Just like the first time I met Paddy, I could hear my heart beating fast and strong enough to pump the blood hard to my fingertips. This time I couldn’t hear Paddy’s breathing. Even when the ice started to melt and the water began to run out from beneath the heel of my hand, I didn’t want to pull it away. I knew what I’d find when I did and I peered through the starry window.

I knew there was no point, but I tapped on the window as if to rouse him. Lightly at first and then heavier, and then I called his name. I knew he couldn’t hear me, but it didn’t seem right to shout without first knocking. In the same way, it didn’t seem right to smash in the caravan’s door with the billhook without first calling. Once inside, I touched his hand. It wasn’t so cold, but he was clearly dead, slumped next to the caravan’s tiny table. In front of him, there was a lantern, the candle within fading towards the end of its life. Next to the lantern were more candles and some small modelling tools. The candles seemed to have been carved into the shape of a figure, a female figure. Everything, the candles, the little pots of waxy carvings and the tools themselves were neatly laid out and reminded me of an addict’s paraphernalia. The connection made me imagine that Paddy had overdosed. I dismissed the thought immediately but, while Mrs Jordan, Bobby and I waited for the doctor to arrive, I considered that perhaps his end had come from a kind of overdose. Just like he stopped moving when love ran out, and he stopped talking when the words ran out, maybe he just stopped living when the life ran out.

After the death certificate had been signed, the body was taken down to the undertakers in the village. Mrs Jordan started to make the necessary preparations for cremation, while her son went through the stuff in the caravan. I helped Bobby, and we both struggled to make sense of what we found there. Mostly it was just rubbish, including several carrier bags full of hundreds of candle nubs, and other bags with full and empty tins of cat food in them. We didn’t find the cat though, who knows how long it had been gone? On closer inspection, the candle nubs were all the shape of a woman’s feet, like the ones on the table. There was also an old shoebox, containing some fragments of the man’s life. More residue.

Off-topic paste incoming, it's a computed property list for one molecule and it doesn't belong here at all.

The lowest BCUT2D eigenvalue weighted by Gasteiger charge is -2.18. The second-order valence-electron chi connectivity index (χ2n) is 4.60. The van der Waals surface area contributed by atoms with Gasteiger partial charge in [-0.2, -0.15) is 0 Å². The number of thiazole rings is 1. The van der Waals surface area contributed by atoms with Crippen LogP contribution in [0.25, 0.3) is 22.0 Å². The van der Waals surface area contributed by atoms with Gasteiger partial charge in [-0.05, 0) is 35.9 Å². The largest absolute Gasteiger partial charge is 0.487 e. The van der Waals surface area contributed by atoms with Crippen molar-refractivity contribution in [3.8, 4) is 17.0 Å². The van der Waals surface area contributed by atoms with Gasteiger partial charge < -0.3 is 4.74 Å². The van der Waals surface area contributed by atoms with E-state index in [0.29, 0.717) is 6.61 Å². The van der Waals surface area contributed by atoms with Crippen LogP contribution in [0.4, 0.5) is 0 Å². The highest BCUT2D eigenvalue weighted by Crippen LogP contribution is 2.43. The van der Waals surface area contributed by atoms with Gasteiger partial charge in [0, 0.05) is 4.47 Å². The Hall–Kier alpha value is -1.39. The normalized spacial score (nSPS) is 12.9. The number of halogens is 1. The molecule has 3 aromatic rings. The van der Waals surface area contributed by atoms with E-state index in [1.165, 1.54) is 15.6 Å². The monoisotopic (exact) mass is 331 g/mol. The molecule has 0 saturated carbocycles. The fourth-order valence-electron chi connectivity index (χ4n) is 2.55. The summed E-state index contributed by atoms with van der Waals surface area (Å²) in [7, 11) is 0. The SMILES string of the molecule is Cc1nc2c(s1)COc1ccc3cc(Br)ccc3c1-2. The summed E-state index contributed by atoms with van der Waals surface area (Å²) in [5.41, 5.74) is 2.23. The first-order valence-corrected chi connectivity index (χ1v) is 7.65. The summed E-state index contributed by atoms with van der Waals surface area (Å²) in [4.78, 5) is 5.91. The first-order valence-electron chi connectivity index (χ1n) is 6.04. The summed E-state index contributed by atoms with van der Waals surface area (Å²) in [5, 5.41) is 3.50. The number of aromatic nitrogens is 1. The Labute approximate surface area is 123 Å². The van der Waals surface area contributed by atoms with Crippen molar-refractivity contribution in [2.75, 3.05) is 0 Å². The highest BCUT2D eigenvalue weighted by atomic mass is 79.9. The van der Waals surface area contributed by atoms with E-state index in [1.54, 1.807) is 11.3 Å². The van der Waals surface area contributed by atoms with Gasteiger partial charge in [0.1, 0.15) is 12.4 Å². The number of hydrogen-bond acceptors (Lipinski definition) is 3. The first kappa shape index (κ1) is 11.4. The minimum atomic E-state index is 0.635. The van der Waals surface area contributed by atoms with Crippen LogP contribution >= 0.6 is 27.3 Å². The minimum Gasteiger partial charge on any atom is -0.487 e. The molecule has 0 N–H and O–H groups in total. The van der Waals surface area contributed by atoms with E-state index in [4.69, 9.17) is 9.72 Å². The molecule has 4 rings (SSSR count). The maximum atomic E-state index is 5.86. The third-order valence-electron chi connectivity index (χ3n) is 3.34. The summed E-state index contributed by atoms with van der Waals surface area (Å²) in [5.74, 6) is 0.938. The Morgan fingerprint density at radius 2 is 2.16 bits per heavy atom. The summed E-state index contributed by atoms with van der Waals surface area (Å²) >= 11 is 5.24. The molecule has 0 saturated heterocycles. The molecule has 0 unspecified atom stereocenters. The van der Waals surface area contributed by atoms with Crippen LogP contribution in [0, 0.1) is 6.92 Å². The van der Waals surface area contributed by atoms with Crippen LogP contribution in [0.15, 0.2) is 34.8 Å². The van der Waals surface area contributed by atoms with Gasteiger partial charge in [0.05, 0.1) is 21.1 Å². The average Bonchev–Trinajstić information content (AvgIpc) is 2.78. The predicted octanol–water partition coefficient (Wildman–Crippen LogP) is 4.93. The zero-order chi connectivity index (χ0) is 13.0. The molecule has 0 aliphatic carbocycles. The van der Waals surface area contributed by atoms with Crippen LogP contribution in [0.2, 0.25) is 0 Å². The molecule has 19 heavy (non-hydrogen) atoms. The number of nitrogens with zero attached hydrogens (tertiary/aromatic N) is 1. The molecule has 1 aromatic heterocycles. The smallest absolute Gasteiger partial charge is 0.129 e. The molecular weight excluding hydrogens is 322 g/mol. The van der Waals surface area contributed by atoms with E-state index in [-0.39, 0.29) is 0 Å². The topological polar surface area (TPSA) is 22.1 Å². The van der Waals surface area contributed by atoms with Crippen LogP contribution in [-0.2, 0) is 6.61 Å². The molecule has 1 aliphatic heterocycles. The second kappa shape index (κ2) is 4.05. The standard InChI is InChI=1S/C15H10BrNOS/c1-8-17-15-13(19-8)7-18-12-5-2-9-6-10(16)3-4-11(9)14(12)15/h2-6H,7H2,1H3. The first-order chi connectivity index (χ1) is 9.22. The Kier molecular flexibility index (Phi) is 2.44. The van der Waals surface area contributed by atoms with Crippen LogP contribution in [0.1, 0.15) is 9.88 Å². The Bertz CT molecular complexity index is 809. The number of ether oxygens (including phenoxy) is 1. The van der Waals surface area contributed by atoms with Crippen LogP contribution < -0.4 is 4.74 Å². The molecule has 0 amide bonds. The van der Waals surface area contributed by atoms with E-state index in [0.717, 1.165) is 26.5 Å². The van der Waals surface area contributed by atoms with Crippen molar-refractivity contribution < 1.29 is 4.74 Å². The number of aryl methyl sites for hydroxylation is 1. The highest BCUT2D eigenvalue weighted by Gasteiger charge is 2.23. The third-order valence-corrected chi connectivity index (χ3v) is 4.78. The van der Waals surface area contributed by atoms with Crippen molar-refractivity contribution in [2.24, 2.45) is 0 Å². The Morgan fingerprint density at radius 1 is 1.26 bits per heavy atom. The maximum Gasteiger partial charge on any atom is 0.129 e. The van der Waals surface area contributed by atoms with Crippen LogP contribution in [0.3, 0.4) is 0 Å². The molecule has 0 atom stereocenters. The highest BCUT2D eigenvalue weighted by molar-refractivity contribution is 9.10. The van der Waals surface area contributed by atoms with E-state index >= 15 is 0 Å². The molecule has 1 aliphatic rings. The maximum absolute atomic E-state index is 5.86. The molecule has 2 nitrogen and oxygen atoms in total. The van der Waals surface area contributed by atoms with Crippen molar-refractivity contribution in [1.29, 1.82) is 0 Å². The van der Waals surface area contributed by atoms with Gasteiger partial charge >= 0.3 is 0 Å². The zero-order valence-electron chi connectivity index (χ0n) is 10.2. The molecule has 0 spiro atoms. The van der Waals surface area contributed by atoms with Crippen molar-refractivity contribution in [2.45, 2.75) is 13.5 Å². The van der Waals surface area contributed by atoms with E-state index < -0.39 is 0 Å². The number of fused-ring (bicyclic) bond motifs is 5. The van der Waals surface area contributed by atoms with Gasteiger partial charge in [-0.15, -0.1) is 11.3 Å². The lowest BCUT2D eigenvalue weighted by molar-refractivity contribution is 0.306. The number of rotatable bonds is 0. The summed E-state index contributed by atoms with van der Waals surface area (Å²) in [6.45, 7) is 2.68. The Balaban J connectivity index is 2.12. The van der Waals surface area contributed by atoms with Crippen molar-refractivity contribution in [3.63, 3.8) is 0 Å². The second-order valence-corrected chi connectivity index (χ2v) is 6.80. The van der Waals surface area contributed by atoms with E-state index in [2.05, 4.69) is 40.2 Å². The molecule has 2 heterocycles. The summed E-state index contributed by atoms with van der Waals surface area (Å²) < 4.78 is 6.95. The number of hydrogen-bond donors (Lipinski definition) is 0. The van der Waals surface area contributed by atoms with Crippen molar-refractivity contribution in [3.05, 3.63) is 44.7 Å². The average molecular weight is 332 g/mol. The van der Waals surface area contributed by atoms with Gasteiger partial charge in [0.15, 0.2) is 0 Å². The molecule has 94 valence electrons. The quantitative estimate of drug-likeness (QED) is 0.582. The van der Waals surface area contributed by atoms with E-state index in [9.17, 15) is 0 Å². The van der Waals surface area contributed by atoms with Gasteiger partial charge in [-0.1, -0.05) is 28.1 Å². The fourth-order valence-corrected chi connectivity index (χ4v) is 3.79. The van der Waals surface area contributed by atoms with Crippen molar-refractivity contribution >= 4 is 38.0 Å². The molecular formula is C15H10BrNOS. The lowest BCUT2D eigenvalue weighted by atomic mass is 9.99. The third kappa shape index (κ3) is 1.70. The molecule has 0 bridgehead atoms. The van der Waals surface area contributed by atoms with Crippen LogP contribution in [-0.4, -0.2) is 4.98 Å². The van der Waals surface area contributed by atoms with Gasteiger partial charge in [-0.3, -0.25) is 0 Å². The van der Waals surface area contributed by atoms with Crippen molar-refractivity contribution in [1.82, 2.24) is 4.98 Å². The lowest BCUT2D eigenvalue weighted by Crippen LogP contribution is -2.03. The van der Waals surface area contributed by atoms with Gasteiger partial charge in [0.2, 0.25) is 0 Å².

The letters I’d heard about were there, marked return to sender. There were some small crystal glass horses, and various papers. Among the papers were half a dozen photographs; family snaps probably, an unremarkable record of the man’s memories. They were creased and faded and showed people and places, both probably long gone by now.

One of the photographs caught my eye. It was more recent than the others. Fifties, I would say, judging by the clothes. It showed a couple in a field. The man, tall, handsome and, despite differences from his more recent appearances, is quite clearly Paddy. He is arm in arm with a beautiful woman, acting about doing some kind of impression, and she is howling with laughter, and even though the print is monochrome, her face quite clearly reveals the flush of excited love.

Among the papers, we also found a birth certificate. It wasn’t what we expected. It showed that Paddy’s name, the man’s name, was Robert Thomas Walker and he was born in Lincolnshire between the wars. On finding this small document, plans for cremation were immediately put on hold and fresh enquiries were made with the help of the local authorities.

Very quickly, a sister was traced. She was living in the Louth area, still in the same house where both of them had been born. She came the following day in a hearse, calling briefly at the farm before going down to the undertakers. She just wanted to see where her brother had spent the last twenty-odd years of his life. She stayed a very short time and when she left, she took nothing, not even the photos. Before she left, I asked her if she knew the woman in the photograph. She just said that it didn't matter now, and I could keep it if I wished.

I still have it and I look at it from time to time, especially in the wintertime, to me always a time for reflection. I look into ice as well when I can, and try to see if I can find what Paddy was looking for. Something frozen and preserved, I’m not sure what. Our memories maybe, trapped under the glassy surface, taunting us with their inaccessibility. The past frozen. To reach it we must smash it and then it's gone until the next night when we can look for it again.

I left the farm the day they took Paddy away and I haven't been back since, except in my mind. Sometimes when it’s really cold and I'm wrapped up warm and sleepy from the whisky, I dream I'm there again, in the yard. I walk across the yard and up to the trough. There I stare down into the ice. I see the same thing every time.